1) Chinese Village Struggles to Save Dying Language by David Lague (NY Times, March 18, 2007) discusses the imminent demise of the Manchu language, a situation of which I was not aware. A century ago the Manchu ruled China, and all Imperial documents were drafted in both Manchu and Chinese; now only a few aging villagers remain. A sad story. (Don’t miss the video clip, which has a couple of minutes of conversation and a lullaby, all subtitled.)
2) Philistines, but Less and Less Philistine by John Noble Wilford (NY Times, March 13, 2007) describes archeological discoveries about the Philistines and says that “not only were Philistines cultured, they were also literate when they arrived, presumably from the region of the Aegean Sea, and settled the coast of ancient Palestine around 1200 B. C.”

The discovery is reported in the current issue of The Israel Exploration Journal by two Harvard professors, Frank Moore Cross Jr. and Lawrence E. Stager. Dr. Cross is an authority on ancient Middle Eastern languages and scripts. Dr. Stager, an archaeologist, is director of the Leon Levy Expedition to Ashkelon, a Harvard project.
In the report, the two researchers said the inscriptions “reveal, for the first time, convincing evidence that the early Philistines of Ashkelon were able to read and write in a non-Semitic language, as yet undeciphered.”

I’d be curious to know what the evidence is for this non-Semitic language, if anybody’s familiar with their work.


  1. I thought that Manchu had largely died out even before the Qing dynasty ended. Official documents were still written in Manchu, but most Manchu speakers had shifted to Mandarin by the end of the 19th century.
    It hardly matters, but the decline hasn’t been quite as abrubt as the article suggests.

  2. Wow! I was in Qiqihar and environs just over a year ago, and visited a small village just like the one described. The scary thing is that the old woman in the video looks just like one I met, in that small village. Could even be her. What are the chances, I ask you?
    I was unaware of the situation with Manchu. My informants in the area, whom I asked about local linguistic diversity, said nothing about any such language. They are all proud of the “purity” of their putonghua, in Qiqihar and Harbin.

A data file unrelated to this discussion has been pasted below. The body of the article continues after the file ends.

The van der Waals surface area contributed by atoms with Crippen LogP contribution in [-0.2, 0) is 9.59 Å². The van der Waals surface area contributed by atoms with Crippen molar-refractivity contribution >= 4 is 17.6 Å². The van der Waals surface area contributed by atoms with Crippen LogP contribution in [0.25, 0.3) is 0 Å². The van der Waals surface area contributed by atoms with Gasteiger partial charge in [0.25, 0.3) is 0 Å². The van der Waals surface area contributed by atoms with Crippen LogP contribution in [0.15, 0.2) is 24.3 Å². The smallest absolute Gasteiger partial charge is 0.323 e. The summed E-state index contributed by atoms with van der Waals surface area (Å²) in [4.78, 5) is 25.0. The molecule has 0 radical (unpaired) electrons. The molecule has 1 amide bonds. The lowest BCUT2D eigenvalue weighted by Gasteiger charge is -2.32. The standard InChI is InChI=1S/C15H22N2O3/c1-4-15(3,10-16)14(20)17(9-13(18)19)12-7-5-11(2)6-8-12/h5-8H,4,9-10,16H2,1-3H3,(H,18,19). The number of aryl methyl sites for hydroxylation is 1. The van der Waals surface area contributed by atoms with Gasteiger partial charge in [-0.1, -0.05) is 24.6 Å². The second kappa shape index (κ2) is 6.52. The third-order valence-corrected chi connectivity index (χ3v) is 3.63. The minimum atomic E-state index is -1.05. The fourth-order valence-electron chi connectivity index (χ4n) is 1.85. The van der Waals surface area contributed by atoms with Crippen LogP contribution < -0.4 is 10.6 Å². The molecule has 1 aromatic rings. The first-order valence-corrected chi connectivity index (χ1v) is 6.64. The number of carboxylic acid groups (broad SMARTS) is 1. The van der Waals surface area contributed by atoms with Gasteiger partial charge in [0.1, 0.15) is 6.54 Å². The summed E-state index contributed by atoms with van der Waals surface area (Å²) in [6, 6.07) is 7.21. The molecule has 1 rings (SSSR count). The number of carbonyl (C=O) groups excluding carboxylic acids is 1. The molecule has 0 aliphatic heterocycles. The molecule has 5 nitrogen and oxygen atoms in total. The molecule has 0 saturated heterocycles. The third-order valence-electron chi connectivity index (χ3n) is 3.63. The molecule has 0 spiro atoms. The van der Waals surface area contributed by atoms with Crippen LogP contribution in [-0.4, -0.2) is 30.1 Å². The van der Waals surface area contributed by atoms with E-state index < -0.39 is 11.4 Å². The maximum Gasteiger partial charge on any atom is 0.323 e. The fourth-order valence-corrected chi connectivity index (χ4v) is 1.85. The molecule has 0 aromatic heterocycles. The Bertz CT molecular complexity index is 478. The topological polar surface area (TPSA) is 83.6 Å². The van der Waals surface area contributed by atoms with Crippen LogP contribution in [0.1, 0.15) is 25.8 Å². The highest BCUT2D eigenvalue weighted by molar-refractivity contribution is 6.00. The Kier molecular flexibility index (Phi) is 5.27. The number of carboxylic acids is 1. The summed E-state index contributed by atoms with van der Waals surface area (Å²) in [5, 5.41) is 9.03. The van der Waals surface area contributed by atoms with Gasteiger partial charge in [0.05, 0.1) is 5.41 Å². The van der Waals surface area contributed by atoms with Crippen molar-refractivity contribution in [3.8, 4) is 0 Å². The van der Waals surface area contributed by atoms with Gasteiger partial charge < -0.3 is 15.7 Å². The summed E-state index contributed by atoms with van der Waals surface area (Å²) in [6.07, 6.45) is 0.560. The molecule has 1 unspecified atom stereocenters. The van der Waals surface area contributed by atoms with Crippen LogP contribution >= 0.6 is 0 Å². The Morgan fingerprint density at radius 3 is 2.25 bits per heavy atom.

3. There’s still Sibo, which apparently has 40,000 speakers and is closer to classical Manchu than modern Manchu.

  4. Manchu was already under pressure from Chinese in the generation before the Qing conquest, from what I understand; its survival until 1911 was about like the survival of Latin in Europe, sans religious aspects.
    As for the non-Semitic language, it’s probably the same non-Semitic, non-IE language which underlies Linear A — although it would be marvelous if it turned out to be Greek!

  5. In his childhood, the last emperor of the (Manchu) Ch’ing dynasty flatly refused to learn Manchu. For him it was a dead language like Latin, except without any literary classics.
    “My son is very sensitive. You mustn’t punish or rebuke him: if he misbehaves, punish the child sitting next to him, and that will frighten him quite enough”. The old joke was real: When the young emperor-to-be misbehaved in class, a cousin of his was punished.

  6. John, that’s the origin of the phrase “whipping boy” – the poor sod who got punished instead of the heir to the throne.

  7. Can’t find the article now, but the Philistine inscriptions (written with a brush on pottery) use a script which appears to be similar to Cypro-Minoan. There ain’t much of it, and I don’t see how it can have been read, semitic or otherwise, so the “non-semitic” thing may be a bit of a stretch.
    It used to be suggested that Philistine was cognate with πελασγος. Is that still respectable?

  8. Since the writing has not been deciphered it is impossible to know what language it is in. They are just assuming that it is not Semitic since the writing system is not obviously Semitic and looks like Cypro-Minoan, which most likely was not used to write a Semitic language, though even that is uncertain.

  9. David Marjanovi? says

    — although it would be marvelous if it turned out to be Greek!

    Linear A, the Cretan hieroglyphs, and the Phaistos Disk have already turned out to be Greek (the sister to Mycenaean Greek). That was published in the 1980s, but Steven Roger Fischer seems to be very bad at publicity.
    That said, I can’t see the similarities of Linear A, B, or C to the Philistine writing… ~:-|

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